Economic freedom and the good society


Sam points us to the new Index of Economic Freedom statistics. And I want to just point to something originally noted by Scott Sumner, something which can be gleaned from these statistics. That something is that in many ways, the Nordics, those icy social democracies so adored by the British left, are in fact more economically free than we in the UK are.

Flick back and forth between the pages for Denmark, the UK and Sweden. Yes, the first and last have eyepopping marginal tax rates and the government is an even larger portion of the economy than our own is of our money. But look at some of the other measures: both Sweden and Denmark have higher protections of property rights than we do. Both have higher business freedom than we do. Both have less corruption than we do. Denmark has both higher financial freedom and higher labour freedom than we do.

And in other matters not in those statistics, both of them have lower corporate and capital taxation than we do.

It's not for nothing that Professor Sumner has been shouting for years that underneath the tax rates, Denmark is actually the freeest, most classically liberal, of all the major economies.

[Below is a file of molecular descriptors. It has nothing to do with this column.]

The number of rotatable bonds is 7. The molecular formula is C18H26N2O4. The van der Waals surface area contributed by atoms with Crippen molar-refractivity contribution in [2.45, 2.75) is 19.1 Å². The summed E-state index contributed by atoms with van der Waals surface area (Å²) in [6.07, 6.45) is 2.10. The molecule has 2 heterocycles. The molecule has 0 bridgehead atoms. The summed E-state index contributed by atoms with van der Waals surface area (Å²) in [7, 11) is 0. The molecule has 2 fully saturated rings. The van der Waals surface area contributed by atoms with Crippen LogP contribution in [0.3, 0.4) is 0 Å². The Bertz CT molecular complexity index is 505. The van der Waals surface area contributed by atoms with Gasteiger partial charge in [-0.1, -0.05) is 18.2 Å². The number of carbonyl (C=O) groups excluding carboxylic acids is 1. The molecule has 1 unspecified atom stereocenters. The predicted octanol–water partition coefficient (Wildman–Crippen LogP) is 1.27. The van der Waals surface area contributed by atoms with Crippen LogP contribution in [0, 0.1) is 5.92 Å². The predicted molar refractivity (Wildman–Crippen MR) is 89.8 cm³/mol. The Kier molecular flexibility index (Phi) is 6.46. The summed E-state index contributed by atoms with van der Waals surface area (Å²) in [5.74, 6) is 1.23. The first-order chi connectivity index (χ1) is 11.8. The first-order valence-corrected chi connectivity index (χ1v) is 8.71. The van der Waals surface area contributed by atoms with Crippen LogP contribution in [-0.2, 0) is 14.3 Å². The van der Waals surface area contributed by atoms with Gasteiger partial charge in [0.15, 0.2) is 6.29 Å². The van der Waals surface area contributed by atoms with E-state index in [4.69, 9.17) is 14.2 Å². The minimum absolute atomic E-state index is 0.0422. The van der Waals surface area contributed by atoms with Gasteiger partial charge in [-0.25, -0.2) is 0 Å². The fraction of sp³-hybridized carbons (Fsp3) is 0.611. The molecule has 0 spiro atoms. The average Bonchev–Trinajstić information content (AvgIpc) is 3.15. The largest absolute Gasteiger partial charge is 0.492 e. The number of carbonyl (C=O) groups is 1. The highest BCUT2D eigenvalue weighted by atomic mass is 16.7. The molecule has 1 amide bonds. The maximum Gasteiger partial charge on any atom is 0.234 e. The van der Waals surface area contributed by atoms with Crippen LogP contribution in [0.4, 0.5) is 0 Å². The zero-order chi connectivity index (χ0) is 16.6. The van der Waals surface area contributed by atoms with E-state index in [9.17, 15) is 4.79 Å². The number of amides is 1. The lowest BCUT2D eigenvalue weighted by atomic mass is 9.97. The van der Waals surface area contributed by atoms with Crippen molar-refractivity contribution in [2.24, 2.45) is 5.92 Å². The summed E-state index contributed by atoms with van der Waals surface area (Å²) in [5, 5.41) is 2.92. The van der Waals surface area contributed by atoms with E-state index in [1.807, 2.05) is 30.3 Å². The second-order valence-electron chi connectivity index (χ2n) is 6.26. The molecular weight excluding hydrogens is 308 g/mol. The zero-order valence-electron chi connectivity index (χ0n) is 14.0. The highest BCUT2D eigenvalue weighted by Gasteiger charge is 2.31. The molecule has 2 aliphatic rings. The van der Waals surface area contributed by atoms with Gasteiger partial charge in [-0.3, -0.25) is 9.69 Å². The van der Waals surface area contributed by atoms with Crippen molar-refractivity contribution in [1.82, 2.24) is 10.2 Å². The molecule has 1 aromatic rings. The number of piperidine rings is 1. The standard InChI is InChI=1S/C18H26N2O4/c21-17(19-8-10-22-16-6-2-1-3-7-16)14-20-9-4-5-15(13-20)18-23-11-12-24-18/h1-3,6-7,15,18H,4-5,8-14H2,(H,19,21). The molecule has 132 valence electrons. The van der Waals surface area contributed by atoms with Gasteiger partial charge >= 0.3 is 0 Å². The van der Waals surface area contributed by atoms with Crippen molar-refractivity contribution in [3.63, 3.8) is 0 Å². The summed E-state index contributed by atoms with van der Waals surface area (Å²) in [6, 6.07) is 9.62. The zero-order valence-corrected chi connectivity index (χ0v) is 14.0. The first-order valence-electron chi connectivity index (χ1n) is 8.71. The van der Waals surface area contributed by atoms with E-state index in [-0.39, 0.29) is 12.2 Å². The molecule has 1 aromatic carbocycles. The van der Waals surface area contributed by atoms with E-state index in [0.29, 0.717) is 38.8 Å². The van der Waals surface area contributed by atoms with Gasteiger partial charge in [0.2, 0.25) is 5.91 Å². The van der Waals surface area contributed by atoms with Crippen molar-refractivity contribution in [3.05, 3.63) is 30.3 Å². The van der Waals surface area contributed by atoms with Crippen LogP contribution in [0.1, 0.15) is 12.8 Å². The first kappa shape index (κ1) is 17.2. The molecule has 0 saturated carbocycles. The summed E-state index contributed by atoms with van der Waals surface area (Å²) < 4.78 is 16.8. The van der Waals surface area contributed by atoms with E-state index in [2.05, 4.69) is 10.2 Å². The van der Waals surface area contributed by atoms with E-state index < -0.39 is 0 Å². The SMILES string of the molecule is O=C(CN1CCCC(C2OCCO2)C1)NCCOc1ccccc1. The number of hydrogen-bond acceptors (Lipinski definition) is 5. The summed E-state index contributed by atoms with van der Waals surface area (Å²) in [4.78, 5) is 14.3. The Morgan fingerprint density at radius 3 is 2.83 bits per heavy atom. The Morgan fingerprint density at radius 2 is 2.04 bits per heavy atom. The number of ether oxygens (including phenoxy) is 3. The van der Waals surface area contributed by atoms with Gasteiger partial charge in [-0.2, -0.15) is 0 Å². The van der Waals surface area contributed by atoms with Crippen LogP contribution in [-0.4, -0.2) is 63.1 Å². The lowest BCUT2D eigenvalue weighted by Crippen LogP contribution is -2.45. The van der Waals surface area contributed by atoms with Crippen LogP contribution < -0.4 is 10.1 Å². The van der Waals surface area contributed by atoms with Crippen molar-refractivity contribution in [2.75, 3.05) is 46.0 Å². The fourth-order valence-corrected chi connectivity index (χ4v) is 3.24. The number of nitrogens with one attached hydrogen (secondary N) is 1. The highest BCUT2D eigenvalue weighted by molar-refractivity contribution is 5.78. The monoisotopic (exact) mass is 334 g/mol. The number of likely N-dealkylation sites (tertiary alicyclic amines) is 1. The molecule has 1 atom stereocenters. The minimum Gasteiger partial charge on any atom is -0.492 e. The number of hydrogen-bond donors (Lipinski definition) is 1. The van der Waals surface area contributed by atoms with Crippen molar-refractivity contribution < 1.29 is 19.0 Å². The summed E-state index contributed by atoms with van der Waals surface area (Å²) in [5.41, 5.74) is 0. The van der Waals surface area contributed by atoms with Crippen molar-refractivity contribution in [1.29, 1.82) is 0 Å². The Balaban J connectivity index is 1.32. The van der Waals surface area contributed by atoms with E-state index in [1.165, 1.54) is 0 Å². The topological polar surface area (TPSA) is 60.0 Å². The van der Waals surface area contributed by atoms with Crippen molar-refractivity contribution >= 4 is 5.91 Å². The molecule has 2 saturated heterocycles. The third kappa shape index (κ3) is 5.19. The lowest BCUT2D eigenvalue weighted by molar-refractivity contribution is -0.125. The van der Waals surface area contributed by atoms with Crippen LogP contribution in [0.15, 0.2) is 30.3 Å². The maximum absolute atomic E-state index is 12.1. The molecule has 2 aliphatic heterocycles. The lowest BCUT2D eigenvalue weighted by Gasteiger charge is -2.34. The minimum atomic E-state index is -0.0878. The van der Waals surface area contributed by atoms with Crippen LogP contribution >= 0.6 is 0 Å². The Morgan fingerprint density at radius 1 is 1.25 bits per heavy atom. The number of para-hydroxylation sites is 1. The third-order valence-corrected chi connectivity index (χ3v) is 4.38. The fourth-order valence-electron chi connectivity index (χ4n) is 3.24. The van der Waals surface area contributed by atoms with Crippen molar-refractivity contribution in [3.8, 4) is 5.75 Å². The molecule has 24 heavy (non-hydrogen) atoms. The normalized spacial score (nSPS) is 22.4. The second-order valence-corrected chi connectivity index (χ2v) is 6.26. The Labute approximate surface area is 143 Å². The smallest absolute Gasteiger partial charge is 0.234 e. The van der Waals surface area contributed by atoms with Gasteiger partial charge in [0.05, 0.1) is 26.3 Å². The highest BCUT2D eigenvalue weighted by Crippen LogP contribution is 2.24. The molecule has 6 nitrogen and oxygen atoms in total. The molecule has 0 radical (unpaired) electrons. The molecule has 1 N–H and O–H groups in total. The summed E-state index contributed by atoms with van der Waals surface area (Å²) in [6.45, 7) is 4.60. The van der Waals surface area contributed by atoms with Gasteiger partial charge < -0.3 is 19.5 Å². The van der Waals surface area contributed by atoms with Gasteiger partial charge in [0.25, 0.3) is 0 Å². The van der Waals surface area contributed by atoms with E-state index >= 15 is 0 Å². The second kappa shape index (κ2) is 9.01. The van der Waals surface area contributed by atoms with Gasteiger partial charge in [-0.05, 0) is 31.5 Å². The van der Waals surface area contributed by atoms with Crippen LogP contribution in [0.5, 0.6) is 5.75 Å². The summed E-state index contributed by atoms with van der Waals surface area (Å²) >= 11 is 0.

Which is, as I've noted before, something which our lefty friends really do need to think upon. If those Nordics really are the societies which you admire, then shouldn't you all be campaigning to make us more like them? Campaigning to increase property rights, increase business, labour, and financial freedom?

Well, yes, actually, they should, they should be singing from exactly the same hymn sheet as us here at the Adam Smith Institute. Once we've reached that nirvana of a truly free and liberal society, that classically liberal desirable economy, then we can have the further argument about whether the votestealers should be confiscating 50% of our money or 25%.

At which point no doubt we shall differ again: but let's get the underlying structure right first, eh?